How to Count Cards in Blackjack
One of the key factors which keep blackjack as the most popular casino card game worldwide is that – mathematically speaking – you can turn the edge in this game into your favor. This can be done by counting the different ranks of cards, and adjusting your own strategy to take advantage of the totals seen. Casinos do not like card counting, and will ban anyone caught. Contrary to popular belief, this is not illegal – and many players are using these techniques to beat casinos right now.
This page gives you an overview of Blackjack card counting. First of all I have outlined a basic example of how this would work in practice. This does include some of the difficulties that counter’s face these days. After that you will find an overview of the history of card counting, which details the rise in the complexity of the systems developed to beat the casinos. Finally you will find a note on online Blackjack, where this system is not possible – either at virtual tables or in live-dealer games.
Blackjack Card Counting Example
Here is a very basic example to illustrate how this system would work. When you play Blackjack, a deck with a bigger proportion of high cards has advantages for the player. Over time, when the proportion of tens is high compared to the smaller cards, the player will win more than he loses.
What counting does at a basic level is to keep track of the proportion of high and low cards. When a lot of low cards are gone from the deck, the count is said to be positive. The more positive the count, the bigger the edge in favor of the players.
Now, the count will be neutral or negative very often, and a counter cannot just refuse to play until the count becomes positive (or they would quickly be caught and removed from the casino). This means that counters will keep playing while counting, and then change their bet size when the odds swing into their favor. This is difficult to do without being caught. The famous MIT Blackjack team use groups of players in different roles to get around this issue – with a ‘big player’ receiving a signal that the deck is positive and then joining the table.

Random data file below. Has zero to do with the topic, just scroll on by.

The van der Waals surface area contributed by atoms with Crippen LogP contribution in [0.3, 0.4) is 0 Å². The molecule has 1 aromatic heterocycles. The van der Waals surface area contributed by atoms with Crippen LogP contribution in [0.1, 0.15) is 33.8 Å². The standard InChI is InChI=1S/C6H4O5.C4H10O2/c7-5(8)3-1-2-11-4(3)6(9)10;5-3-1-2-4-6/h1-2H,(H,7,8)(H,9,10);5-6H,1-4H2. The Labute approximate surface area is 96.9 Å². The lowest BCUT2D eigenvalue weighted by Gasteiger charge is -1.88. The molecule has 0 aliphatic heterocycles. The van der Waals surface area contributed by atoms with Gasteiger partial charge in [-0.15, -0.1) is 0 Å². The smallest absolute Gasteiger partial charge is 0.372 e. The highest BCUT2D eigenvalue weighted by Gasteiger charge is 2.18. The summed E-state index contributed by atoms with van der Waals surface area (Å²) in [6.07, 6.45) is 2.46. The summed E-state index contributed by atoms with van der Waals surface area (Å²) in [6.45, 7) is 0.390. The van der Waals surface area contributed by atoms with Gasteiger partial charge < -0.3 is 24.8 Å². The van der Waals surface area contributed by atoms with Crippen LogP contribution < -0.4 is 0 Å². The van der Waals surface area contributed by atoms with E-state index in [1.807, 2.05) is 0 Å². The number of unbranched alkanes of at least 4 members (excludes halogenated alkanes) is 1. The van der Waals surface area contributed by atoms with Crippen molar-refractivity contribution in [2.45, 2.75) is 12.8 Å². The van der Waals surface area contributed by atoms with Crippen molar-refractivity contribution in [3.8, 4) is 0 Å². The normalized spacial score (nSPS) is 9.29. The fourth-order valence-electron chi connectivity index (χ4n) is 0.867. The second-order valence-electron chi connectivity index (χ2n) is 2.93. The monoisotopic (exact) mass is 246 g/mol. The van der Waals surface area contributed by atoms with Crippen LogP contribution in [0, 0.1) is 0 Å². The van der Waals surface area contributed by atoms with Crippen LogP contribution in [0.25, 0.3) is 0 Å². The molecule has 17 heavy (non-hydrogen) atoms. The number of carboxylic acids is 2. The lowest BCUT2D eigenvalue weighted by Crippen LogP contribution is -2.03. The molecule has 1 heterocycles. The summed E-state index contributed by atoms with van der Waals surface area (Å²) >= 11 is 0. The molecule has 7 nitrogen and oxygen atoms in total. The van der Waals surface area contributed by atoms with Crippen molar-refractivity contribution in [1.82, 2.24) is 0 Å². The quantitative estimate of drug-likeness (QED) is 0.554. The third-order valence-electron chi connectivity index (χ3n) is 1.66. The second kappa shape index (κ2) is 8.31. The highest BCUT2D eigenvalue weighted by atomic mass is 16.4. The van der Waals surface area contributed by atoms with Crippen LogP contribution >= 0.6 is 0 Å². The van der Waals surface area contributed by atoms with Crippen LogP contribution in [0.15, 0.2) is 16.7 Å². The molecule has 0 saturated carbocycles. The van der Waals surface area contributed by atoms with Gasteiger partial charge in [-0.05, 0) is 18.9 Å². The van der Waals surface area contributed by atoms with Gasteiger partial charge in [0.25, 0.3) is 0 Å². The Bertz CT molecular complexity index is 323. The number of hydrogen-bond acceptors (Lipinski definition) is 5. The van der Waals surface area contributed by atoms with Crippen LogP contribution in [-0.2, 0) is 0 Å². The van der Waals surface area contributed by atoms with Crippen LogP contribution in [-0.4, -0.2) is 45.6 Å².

Casinos have fought back against card counters in various ways. Most important is the increase in the number of decks in each deal. When there is just a single deck in play, it is very easy to keep track of the high and low cards and gain an edge. Nowadays, there are 6 or 8 decks used in every game. This adds a lot more of all types of cards, and what counters do is to create a distinction between the ‘running count’ and the ‘true count’. The running count is the actual number of low cards gone, while the true count is this total divided by the estimated number of decks still in play.
Things do get more complicated, some count systems keep separate aces counts, while others find ways of spotting when the insurance side-bet becomes a positive expectation bet.
Blackjack Card Counting Systems
The first system was introduced by Edward Thorpe in his 1961 book ‘Beat the dealer’, this was a simple counting system and was based on a single deck game. Since then there has been an advance in these systems, including level 2 and 3 counting systems.
In the basic count, you are only looking at the high / low card ratio, taking one point away for every high card you see, and adding one for every low card. In the level 2 systems, some cards are worth more than others – for example a 5 or 6 might be worth 2 points (as removing these from the deck is more advantageous to the player), level 3 systems get even more complex, with 1, 2 and 3 points for different cards.
Card counting systems can be tested at home. Most of these will work so that a deck will finish on zero. This means you can test yourself by quickly dealing a full deck, keeping track of the score and making sure that you end on zero. Whether you can translate this into a casino is a different matter. In the real setting you would need to play (a perfect strategy), interact with the dealer and other players to look natural and know when and how to increase your bets – all while keeping track of up to 8 decks of cards. This is tough ask, and something that takes a lot of practice to master.
Online Card Counting
Counting cards cannot work online. Instead of dealing from a fully shuffled deck, the cards are ‘dealt’ by a random number generator, with each hand as a unique new deal. Even the live-dealer blackjack games are hard to count, since there will be a new shuffle when 4 of the 8 decks are dealt – making getting a good ‘true count’ very difficult indeed.